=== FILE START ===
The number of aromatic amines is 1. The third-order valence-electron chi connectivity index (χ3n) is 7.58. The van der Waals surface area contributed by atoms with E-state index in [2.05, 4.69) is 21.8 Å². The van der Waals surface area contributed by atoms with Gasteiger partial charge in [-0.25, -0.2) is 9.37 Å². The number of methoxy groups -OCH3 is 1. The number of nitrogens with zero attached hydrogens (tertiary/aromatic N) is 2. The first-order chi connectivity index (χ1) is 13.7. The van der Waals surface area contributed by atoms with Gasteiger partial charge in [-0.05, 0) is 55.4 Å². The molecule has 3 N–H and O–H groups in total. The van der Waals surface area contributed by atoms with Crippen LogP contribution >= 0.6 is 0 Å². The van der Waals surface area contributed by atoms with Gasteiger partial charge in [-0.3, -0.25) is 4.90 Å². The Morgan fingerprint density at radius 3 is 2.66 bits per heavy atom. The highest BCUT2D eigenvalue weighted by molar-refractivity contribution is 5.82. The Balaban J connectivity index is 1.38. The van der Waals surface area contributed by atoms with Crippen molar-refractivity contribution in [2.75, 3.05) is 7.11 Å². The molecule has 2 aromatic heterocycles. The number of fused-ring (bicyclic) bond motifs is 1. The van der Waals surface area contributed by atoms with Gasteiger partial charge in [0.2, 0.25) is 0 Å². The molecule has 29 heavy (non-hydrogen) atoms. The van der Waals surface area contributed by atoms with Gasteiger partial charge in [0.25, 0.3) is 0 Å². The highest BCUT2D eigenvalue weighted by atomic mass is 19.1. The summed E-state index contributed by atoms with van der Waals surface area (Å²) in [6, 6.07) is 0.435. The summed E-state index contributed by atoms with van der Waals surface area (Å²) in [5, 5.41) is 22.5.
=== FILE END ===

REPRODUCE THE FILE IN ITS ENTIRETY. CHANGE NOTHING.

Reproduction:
The number of aromatic amines is 1. The third-order valence-electron chi connectivity index (χ3n) is 7.58. The van der Waals surface area contributed by atoms with E-state index in [2.05, 4.69) is 21.8 Å². The van der Waals surface area contributed by atoms with Gasteiger partial charge in [-0.25, -0.2) is 9.37 Å². The number of methoxy groups -OCH3 is 1. The number of nitrogens with zero attached hydrogens (tertiary/aromatic N) is 2. The first-order chi connectivity index (χ1) is 13.7. The van der Waals surface area contributed by atoms with Gasteiger partial charge in [-0.05, 0) is 55.4 Å². The molecule has 3 N–H and O–H groups in total. The van der Waals surface area contributed by atoms with Crippen LogP contribution >= 0.6 is 0 Å². The van der Waals surface area contributed by atoms with Gasteiger partial charge in [-0.3, -0.25) is 4.90 Å². The Morgan fingerprint density at radius 3 is 2.66 bits per heavy atom. The highest BCUT2D eigenvalue weighted by molar-refractivity contribution is 5.82. The Balaban J connectivity index is 1.38. The van der Waals surface area contributed by atoms with Crippen molar-refractivity contribution in [2.75, 3.05) is 7.11 Å². The molecule has 2 aromatic heterocycles. The number of fused-ring (bicyclic) bond motifs is 1. The van der Waals surface area contributed by atoms with Gasteiger partial charge in [0.2, 0.25) is 0 Å². The molecule has 29 heavy (non-hydrogen) atoms. The van der Waals surface area contributed by atoms with Gasteiger partial charge in [0.25, 0.3) is 0 Å². The highest BCUT2D eigenvalue weighted by atomic mass is 19.1. The summed E-state index contributed by atoms with van der Waals surface area (Å²) in [6, 6.07) is 0.435. The summed E-state index contributed by atoms with van der Waals surface area (Å²) in [5, 5.41) is 22.5.